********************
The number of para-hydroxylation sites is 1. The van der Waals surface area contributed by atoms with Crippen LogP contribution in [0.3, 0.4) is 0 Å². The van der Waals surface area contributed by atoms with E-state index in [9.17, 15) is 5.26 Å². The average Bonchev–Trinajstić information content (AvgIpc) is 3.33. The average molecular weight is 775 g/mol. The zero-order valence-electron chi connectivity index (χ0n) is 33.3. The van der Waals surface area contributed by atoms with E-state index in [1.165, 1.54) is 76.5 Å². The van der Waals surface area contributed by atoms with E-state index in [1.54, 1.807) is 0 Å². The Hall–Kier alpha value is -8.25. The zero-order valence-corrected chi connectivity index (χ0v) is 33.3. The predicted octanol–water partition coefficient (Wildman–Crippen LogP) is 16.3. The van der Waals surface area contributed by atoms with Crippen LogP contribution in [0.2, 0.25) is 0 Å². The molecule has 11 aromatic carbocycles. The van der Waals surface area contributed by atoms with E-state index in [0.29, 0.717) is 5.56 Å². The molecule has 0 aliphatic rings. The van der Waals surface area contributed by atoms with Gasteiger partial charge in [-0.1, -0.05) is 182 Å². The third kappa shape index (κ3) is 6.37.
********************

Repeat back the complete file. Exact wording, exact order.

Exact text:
The number of para-hydroxylation sites is 1. The van der Waals surface area contributed by atoms with Crippen LogP contribution in [0.3, 0.4) is 0 Å². The van der Waals surface area contributed by atoms with E-state index in [9.17, 15) is 5.26 Å². The average Bonchev–Trinajstić information content (AvgIpc) is 3.33. The average molecular weight is 775 g/mol. The zero-order valence-electron chi connectivity index (χ0n) is 33.3. The van der Waals surface area contributed by atoms with E-state index in [1.165, 1.54) is 76.5 Å². The van der Waals surface area contributed by atoms with E-state index in [1.54, 1.807) is 0 Å². The Hall–Kier alpha value is -8.25. The zero-order valence-corrected chi connectivity index (χ0v) is 33.3. The predicted octanol–water partition coefficient (Wildman–Crippen LogP) is 16.3. The van der Waals surface area contributed by atoms with Crippen LogP contribution in [0.2, 0.25) is 0 Å². The molecule has 11 aromatic carbocycles. The van der Waals surface area contributed by atoms with E-state index in [0.29, 0.717) is 5.56 Å². The molecule has 0 aliphatic rings. The van der Waals surface area contributed by atoms with Gasteiger partial charge in [-0.1, -0.05) is 182 Å². The third kappa shape index (κ3) is 6.37.